Monday, Aug 10, 2020 | Last Update : 08:27 AM IST

139th Day Of Lockdown

Maharashtra51533235171017757 Tamil Nadu2969012386384927 Andhra Pradesh2278601387122036 Karnataka178087939083198 Delhi1454271305874111 Uttar Pradesh122609726502069 West Bengal95554671202059 Bihar7972051315429 Telangana7949555999627 Gujarat71064542382652 Assam5883842326145 Rajasthan5249738235789 Odisha4592731785321 Haryana4163534781483 Madhya Pradesh3902529020996 Kerala3433121832109 Jammu and Kashmir2489717003472 Punjab2390315319586 Jharkhand185168998177 Chhatisgarh12148880996 Uttarakhand96326134125 Goa871259575 Tripura6161417641 Puducherry5382320187 Manipur3752204411 Himachal Pradesh3371218114 Nagaland27819048 Arunachal Pradesh215514823 Chandigarh151590425 Meghalaya10624906 Sikkim8664971 Mizoram6082980
  Decaf   17 Sep 2017  Subtle racism: Stories of an ‘invisible’ prejudice

Subtle racism: Stories of an ‘invisible’ prejudice

THE ASIAN AGE. | PRATHAMESH MULYE
Published : Sep 17, 2017, 6:19 am IST
Updated : Sep 17, 2017, 11:49 pm IST

A blog and digital project records accounts of microaggression or subtle slights faced by minorities all over.

A digital project Racial Microaggression features minority students, who highlight the everyday prejudice they face. (Photo: Kim Kiyun)
 A digital project Racial Microaggression features minority students, who highlight the everyday prejudice they face. (Photo: Kim Kiyun)

A blog and digital project records accounts of microaggression or subtle slights faced by minorities all overAn African-American being mistaken for a waiter, Asians and Latinos praised for speaking English fluently without any accent and Muslims being stereotyped as terrorists — these are stories shared on the blog Microaggression — Power, Privilege and Everyday Life by the victims of the subtle or covert form of prejudice and racism. The blog, which was started in 2010 by four students of Columbia University, has gained popularity with 20,000 followers on Tumblr and around 11,000 on Facebook. So far, the site has more than 2.5 million views from 40 different countries. The blog seeks to provide a visual representation of microaggression, a term coined by Chester Pierce in 1970, to describe the subtle and stunning put-downs experienced by minorities.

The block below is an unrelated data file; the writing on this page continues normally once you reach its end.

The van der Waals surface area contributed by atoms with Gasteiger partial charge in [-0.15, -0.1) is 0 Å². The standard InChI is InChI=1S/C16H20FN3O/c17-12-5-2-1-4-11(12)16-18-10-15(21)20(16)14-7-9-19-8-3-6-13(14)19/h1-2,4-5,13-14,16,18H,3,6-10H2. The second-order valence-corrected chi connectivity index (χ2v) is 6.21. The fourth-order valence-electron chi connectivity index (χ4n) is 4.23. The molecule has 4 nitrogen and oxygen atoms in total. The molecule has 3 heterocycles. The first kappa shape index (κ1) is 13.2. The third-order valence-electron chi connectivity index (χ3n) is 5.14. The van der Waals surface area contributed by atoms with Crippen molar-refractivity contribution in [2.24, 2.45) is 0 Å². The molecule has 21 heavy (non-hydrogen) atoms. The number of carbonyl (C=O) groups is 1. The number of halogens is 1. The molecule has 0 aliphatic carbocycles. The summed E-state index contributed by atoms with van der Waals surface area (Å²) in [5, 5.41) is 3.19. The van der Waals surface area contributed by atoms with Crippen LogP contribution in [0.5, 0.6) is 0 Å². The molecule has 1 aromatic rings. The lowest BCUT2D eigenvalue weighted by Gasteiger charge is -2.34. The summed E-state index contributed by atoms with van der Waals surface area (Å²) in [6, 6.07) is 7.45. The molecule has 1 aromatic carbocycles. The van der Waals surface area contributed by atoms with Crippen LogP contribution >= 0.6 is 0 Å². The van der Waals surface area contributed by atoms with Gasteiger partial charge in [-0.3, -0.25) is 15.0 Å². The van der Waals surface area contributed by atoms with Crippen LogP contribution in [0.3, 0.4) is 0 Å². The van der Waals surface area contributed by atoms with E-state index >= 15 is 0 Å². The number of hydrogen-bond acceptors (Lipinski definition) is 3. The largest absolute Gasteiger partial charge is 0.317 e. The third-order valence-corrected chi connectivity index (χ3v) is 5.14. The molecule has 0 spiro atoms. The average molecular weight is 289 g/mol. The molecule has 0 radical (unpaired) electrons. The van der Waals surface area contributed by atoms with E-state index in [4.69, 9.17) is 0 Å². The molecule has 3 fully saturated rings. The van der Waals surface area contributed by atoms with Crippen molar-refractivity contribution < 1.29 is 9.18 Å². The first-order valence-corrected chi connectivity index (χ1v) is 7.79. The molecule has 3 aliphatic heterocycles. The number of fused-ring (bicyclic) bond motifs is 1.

Kimberly Ashby, the co-creator of the site, said that they receive hundreds of submissions every day and over the course of the project, they have got thousands. “Although each event, observation and experience posted is not necessarily striking in and of itself, the slow accumulation during a childhood and over a lifetime is in part what defines a marginalised experience. Minorities face microaggression hourly, daily, weekly, monthly and the blog depicts just how pervasive microaggressions are,” said Ms Ashby. She also cautioned that oppression is happening subtly and covertly and it influences people’s psyches, lives and communities.

 

On Instagram, a digital photo project started by a Fordham University student also highlights everyday racial microaggression. It features minority students holding placards with remarks: “You are not really Asian, you don’t act like a normal black person, I never see you as a black girl”.